We need the proposed 28th amendment ratified so that this sort of unfair and unbalanced legislative practice can never happen again.

Yeah, it can say "It shall be the duty of the Federal government to ensure the health and safety of all citizens of the United States against enemies foreign and domestic." with a bit added on about funding.

Open source (0)

Anonymous Coward | about 9 months ago | (#45183249)

That seems like the only way to return maximum value to the taxpayers, too.

Will that un-spend 600+ million dollars?

Win/Win Scenario (1)

dicobalt (1536225) | about 9 months ago | (#45183293)

Make it open source and easily customizable enough for other countries to use. Then put in bunch of hard to find security bugs and let the NSA exploit those bugs to spy on other countries. Two birds, one stone, everyone is happy. You're welcome.

Re:Win/Win Scenario (0)

Anonymous Coward | about 9 months ago | (#45183347)

Merica.

No more Billion dollar systems (4, Informative)

EmperorOfCanada (1332175) | about 9 months ago | (#45183305)

It has become painfully obvious to me that government IT contracts exist solely to give well connected contracting companies billions of dollars of taxpayer's money since these same large creatively dead companies can't actually come up with products that real consumers would want. My guess is that if you contracted these companies to build an iPad that it would be 1 inch thick and have a 640 x 400 resolution and have an owner's manual that came in a set of binders.

So these companies are going to fight opensource as hard as they can seeing that it destroys all kinds of things they had going for them. Open source means that other companies can come in and scoop their contracts. Open source means that people like slashdoter and the DailyWTF will go through the code highlighting crap that came from 3rd rate 3rd world outsourced coders. Open source could even mean horror upon horrors that if good code is generated that other governments will copy it and simply modify it to their own needs.

But the worst horror is that if they charge 50 billion dollars for a few thousand lines of modifications to an existing system people like us will be willing to testify at the fraud trial.

Actually there is one worse horror: that people like us contribute free functionality, upgrades, and fixes.

Re:No more Billion dollar systems (0)

Anonymous Coward | about 9 months ago | (#45183407)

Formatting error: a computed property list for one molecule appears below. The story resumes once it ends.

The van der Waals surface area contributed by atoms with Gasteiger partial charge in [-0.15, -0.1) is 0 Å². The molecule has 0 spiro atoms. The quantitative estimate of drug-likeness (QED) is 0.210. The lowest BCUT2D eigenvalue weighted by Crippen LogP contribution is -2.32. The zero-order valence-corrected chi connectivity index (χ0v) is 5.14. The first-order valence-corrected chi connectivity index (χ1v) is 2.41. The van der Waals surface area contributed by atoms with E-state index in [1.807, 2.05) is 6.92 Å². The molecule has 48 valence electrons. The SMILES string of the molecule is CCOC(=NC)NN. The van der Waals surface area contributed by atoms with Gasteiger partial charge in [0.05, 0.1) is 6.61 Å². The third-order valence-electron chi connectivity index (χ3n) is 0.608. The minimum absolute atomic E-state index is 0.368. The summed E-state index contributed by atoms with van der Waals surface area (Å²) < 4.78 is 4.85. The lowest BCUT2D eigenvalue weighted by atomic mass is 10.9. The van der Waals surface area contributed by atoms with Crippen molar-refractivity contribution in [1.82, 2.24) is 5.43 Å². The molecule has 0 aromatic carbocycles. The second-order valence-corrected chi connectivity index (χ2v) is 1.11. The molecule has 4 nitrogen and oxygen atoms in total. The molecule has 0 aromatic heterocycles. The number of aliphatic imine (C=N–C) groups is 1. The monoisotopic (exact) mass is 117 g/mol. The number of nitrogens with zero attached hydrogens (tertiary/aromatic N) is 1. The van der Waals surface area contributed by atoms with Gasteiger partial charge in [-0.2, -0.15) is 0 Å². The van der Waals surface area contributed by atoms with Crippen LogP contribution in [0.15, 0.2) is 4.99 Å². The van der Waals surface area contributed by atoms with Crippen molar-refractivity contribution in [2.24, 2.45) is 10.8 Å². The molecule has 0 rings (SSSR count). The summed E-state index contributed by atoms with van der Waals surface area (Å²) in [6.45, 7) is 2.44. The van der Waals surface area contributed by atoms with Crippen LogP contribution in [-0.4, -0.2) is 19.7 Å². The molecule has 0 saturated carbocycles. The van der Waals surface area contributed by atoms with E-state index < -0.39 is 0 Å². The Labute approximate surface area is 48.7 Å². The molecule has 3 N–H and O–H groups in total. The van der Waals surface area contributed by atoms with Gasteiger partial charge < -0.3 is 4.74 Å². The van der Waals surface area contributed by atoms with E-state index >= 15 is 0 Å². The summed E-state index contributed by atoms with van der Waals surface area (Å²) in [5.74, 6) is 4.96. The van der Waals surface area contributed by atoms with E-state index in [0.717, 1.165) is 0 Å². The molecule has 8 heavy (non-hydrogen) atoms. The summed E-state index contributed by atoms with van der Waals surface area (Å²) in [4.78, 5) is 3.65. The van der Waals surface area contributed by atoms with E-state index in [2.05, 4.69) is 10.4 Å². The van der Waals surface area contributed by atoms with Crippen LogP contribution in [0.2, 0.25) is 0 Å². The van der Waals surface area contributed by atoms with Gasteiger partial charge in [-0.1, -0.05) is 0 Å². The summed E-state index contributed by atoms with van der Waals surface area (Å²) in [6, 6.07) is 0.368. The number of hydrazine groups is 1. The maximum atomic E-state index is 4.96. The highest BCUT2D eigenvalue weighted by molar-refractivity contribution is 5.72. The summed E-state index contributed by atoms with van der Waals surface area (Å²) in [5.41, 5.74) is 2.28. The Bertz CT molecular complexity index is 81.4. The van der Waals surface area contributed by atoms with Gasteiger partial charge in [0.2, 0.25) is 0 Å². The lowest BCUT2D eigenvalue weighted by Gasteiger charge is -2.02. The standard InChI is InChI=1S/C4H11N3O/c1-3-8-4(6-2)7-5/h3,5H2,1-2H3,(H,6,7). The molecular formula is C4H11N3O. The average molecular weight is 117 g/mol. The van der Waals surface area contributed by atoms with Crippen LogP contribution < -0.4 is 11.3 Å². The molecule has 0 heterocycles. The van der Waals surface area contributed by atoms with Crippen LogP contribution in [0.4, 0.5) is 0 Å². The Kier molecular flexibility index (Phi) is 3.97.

It has become painfully obvious to me that government contracts exist solely to give well connected contracting companies billions of dollars of taxpayer's money

FTFY. HTH. HAND.

Don't let the peasants think they have any say (1)

smitty_one_each (243267) | about 9 months ago | (#45183319)

If you give the people any chance to participate in government, besides paying taxes and voting for the carefully-groomed, reliable idiots, then they are likely to develop some misplaced sense of ownership.
That is absolutely NOT how this plantation is run.

GO PUBLIC DOMAIN !! (0)

Anonymous Coward | about 9 months ago | (#45183327)

It is TAX DOLLARS AT WORK !! Not some fucking commie GNU is not unix license that has nothing to do with anything that is not stupid as stupid does !!

Yes, of course this is a stupid suggestion !! But this is /. and that is what makes this place so fucking funny !!

But it is open source (0)

Anonymous Coward | about 9 months ago | (#45183351)

from torrentfreak, about healthcare.gov

"As it turns out, the Government website uses the open source software DataTables, which is a plug-in for the jQuery Javascript library.

While using open-source software is fine, the makers of Healthcare.gov decided to blatantly remove all references to its owners or the original copyright license.

In other words, they simply took the open-source software and are passing it off as their own, a clear violation of the GPL v2 and BSD (3-point) licenses DataTables uses."

This is obviously an idea (1)

toph2223 (887611) | about 9 months ago | (#45183383)

Presented by someone with (among other things): A: not any real world experience in dealing with systems on a large scale, or, B: someone in their early twenties who thinks open source is the end all be all. Not to mention the time and cost healthcare.gov has already cost the US taxpayers, going open source at this point would be a disaster. But hey, healthcare.gov is already a joke and a disaster, so making it a disaster would be a step up, I guess...

How To Fix Healthcare.gov? (0)